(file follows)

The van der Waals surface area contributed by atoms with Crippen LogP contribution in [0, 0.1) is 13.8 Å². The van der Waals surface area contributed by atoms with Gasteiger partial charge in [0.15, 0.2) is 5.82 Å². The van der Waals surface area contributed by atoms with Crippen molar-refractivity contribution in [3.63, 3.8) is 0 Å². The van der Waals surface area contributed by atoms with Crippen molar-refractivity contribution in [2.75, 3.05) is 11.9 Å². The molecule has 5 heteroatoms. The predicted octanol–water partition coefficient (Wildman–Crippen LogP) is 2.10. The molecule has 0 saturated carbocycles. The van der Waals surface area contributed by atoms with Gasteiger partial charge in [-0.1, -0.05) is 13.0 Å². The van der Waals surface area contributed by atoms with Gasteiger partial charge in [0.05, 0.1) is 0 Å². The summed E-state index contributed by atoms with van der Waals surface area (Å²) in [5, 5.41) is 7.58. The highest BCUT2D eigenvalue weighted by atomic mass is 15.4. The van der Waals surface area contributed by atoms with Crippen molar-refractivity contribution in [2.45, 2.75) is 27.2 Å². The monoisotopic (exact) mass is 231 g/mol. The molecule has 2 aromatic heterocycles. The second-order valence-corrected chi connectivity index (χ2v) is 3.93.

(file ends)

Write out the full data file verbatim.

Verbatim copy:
The van der Waals surface area contributed by atoms with Crippen LogP contribution in [0, 0.1) is 13.8 Å². The van der Waals surface area contributed by atoms with Gasteiger partial charge in [0.15, 0.2) is 5.82 Å². The van der Waals surface area contributed by atoms with Crippen molar-refractivity contribution in [3.63, 3.8) is 0 Å². The van der Waals surface area contributed by atoms with Crippen molar-refractivity contribution in [2.75, 3.05) is 11.9 Å². The molecule has 5 heteroatoms. The predicted octanol–water partition coefficient (Wildman–Crippen LogP) is 2.10. The molecule has 0 saturated carbocycles. The van der Waals surface area contributed by atoms with Gasteiger partial charge in [-0.1, -0.05) is 13.0 Å². The van der Waals surface area contributed by atoms with Gasteiger partial charge in [0.05, 0.1) is 0 Å². The summed E-state index contributed by atoms with van der Waals surface area (Å²) in [5, 5.41) is 7.58. The highest BCUT2D eigenvalue weighted by atomic mass is 15.4. The van der Waals surface area contributed by atoms with Crippen molar-refractivity contribution in [2.45, 2.75) is 27.2 Å². The monoisotopic (exact) mass is 231 g/mol. The molecule has 2 aromatic heterocycles. The second-order valence-corrected chi connectivity index (χ2v) is 3.93.